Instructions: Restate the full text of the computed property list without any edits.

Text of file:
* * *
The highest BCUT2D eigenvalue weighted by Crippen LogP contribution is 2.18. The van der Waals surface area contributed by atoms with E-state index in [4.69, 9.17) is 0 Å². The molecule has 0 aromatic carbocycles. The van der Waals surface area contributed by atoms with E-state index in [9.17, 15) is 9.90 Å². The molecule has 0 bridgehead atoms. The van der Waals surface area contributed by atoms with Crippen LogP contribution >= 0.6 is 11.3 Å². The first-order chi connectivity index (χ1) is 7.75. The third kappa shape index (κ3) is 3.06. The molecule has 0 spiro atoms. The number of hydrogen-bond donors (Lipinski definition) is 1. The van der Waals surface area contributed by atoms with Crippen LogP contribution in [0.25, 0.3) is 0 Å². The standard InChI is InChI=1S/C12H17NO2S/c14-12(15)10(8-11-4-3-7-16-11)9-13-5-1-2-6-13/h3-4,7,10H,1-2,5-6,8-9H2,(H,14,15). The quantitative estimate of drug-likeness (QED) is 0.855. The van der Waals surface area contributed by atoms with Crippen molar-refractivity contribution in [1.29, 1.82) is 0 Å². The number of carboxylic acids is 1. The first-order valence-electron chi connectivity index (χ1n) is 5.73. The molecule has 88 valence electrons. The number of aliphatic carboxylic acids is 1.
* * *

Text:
The highest BCUT2D eigenvalue weighted by Crippen LogP contribution is 2.18. The van der Waals surface area contributed by atoms with E-state index in [4.69, 9.17) is 0 Å². The molecule has 0 aromatic carbocycles. The van der Waals surface area contributed by atoms with E-state index in [9.17, 15) is 9.90 Å². The molecule has 0 bridgehead atoms. The van der Waals surface area contributed by atoms with Crippen LogP contribution >= 0.6 is 11.3 Å². The first-order chi connectivity index (χ1) is 7.75. The third kappa shape index (κ3) is 3.06. The molecule has 0 spiro atoms. The number of hydrogen-bond donors (Lipinski definition) is 1. The van der Waals surface area contributed by atoms with Crippen LogP contribution in [0.25, 0.3) is 0 Å². The standard InChI is InChI=1S/C12H17NO2S/c14-12(15)10(8-11-4-3-7-16-11)9-13-5-1-2-6-13/h3-4,7,10H,1-2,5-6,8-9H2,(H,14,15). The quantitative estimate of drug-likeness (QED) is 0.855. The van der Waals surface area contributed by atoms with Crippen molar-refractivity contribution in [1.29, 1.82) is 0 Å². The number of carboxylic acids is 1. The first-order valence-electron chi connectivity index (χ1n) is 5.73. The molecule has 88 valence electrons. The number of aliphatic carboxylic acids is 1.